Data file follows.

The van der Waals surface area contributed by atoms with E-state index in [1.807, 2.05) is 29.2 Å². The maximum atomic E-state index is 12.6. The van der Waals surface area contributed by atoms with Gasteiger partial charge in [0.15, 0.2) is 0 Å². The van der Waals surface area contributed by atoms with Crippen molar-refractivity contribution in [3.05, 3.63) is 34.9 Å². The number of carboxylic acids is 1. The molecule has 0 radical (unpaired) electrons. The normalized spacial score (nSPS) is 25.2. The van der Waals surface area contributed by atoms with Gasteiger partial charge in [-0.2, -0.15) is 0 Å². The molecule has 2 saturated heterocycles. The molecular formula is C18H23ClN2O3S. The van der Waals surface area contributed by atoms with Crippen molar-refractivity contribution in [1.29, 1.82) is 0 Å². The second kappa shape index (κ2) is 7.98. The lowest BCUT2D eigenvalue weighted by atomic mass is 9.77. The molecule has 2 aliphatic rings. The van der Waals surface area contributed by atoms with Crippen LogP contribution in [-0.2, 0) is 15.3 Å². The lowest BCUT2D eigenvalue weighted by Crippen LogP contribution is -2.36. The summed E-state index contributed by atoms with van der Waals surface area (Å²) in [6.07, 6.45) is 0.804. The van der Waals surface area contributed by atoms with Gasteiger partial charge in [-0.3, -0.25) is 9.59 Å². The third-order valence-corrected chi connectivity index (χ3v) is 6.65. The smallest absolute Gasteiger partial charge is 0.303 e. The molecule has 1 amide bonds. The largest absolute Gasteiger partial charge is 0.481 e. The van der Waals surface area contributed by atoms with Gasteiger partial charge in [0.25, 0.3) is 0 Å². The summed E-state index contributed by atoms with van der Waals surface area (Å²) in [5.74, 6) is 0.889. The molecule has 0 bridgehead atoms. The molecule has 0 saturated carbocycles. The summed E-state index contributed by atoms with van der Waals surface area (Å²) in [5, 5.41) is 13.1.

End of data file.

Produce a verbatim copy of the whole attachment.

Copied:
The van der Waals surface area contributed by atoms with E-state index in [1.807, 2.05) is 29.2 Å². The maximum atomic E-state index is 12.6. The van der Waals surface area contributed by atoms with Gasteiger partial charge in [0.15, 0.2) is 0 Å². The van der Waals surface area contributed by atoms with Crippen molar-refractivity contribution in [3.05, 3.63) is 34.9 Å². The number of carboxylic acids is 1. The molecule has 0 radical (unpaired) electrons. The normalized spacial score (nSPS) is 25.2. The van der Waals surface area contributed by atoms with Gasteiger partial charge in [-0.2, -0.15) is 0 Å². The molecule has 2 saturated heterocycles. The molecular formula is C18H23ClN2O3S. The van der Waals surface area contributed by atoms with Crippen molar-refractivity contribution in [1.29, 1.82) is 0 Å². The second kappa shape index (κ2) is 7.98. The lowest BCUT2D eigenvalue weighted by atomic mass is 9.77. The molecule has 2 aliphatic rings. The van der Waals surface area contributed by atoms with Crippen LogP contribution in [-0.2, 0) is 15.3 Å². The lowest BCUT2D eigenvalue weighted by Crippen LogP contribution is -2.36. The summed E-state index contributed by atoms with van der Waals surface area (Å²) in [6.07, 6.45) is 0.804. The van der Waals surface area contributed by atoms with Gasteiger partial charge in [-0.3, -0.25) is 9.59 Å². The third-order valence-corrected chi connectivity index (χ3v) is 6.65. The smallest absolute Gasteiger partial charge is 0.303 e. The molecule has 1 amide bonds. The largest absolute Gasteiger partial charge is 0.481 e. The van der Waals surface area contributed by atoms with Gasteiger partial charge in [0.25, 0.3) is 0 Å². The summed E-state index contributed by atoms with van der Waals surface area (Å²) in [5.74, 6) is 0.889. The molecule has 0 bridgehead atoms. The molecule has 0 saturated carbocycles. The summed E-state index contributed by atoms with van der Waals surface area (Å²) in [5, 5.41) is 13.1.